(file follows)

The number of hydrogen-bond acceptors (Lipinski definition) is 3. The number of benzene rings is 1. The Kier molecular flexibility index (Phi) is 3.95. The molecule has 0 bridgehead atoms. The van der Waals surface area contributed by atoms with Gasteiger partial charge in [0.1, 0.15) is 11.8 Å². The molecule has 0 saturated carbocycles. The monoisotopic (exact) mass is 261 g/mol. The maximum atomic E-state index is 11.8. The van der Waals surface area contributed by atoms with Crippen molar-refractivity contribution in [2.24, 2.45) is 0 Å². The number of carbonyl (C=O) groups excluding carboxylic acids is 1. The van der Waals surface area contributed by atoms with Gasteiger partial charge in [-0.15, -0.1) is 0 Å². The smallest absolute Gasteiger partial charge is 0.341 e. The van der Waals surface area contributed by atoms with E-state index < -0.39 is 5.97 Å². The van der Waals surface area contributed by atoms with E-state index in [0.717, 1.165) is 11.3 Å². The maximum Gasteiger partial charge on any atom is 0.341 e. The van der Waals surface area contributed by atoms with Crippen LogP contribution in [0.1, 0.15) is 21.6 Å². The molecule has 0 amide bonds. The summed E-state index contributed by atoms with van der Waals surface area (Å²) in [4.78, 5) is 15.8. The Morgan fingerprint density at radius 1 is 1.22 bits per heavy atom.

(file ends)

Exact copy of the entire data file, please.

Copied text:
The number of hydrogen-bond acceptors (Lipinski definition) is 3. The number of benzene rings is 1. The Kier molecular flexibility index (Phi) is 3.95. The molecule has 0 bridgehead atoms. The van der Waals surface area contributed by atoms with Gasteiger partial charge in [0.1, 0.15) is 11.8 Å². The molecule has 0 saturated carbocycles. The monoisotopic (exact) mass is 261 g/mol. The maximum atomic E-state index is 11.8. The van der Waals surface area contributed by atoms with Crippen molar-refractivity contribution in [2.24, 2.45) is 0 Å². The number of carbonyl (C=O) groups excluding carboxylic acids is 1. The van der Waals surface area contributed by atoms with Gasteiger partial charge in [-0.15, -0.1) is 0 Å². The smallest absolute Gasteiger partial charge is 0.341 e. The van der Waals surface area contributed by atoms with E-state index < -0.39 is 5.97 Å². The van der Waals surface area contributed by atoms with E-state index in [0.717, 1.165) is 11.3 Å². The maximum Gasteiger partial charge on any atom is 0.341 e. The van der Waals surface area contributed by atoms with Crippen LogP contribution in [0.1, 0.15) is 21.6 Å². The molecule has 0 amide bonds. The summed E-state index contributed by atoms with van der Waals surface area (Å²) in [4.78, 5) is 15.8. The Morgan fingerprint density at radius 1 is 1.22 bits per heavy atom.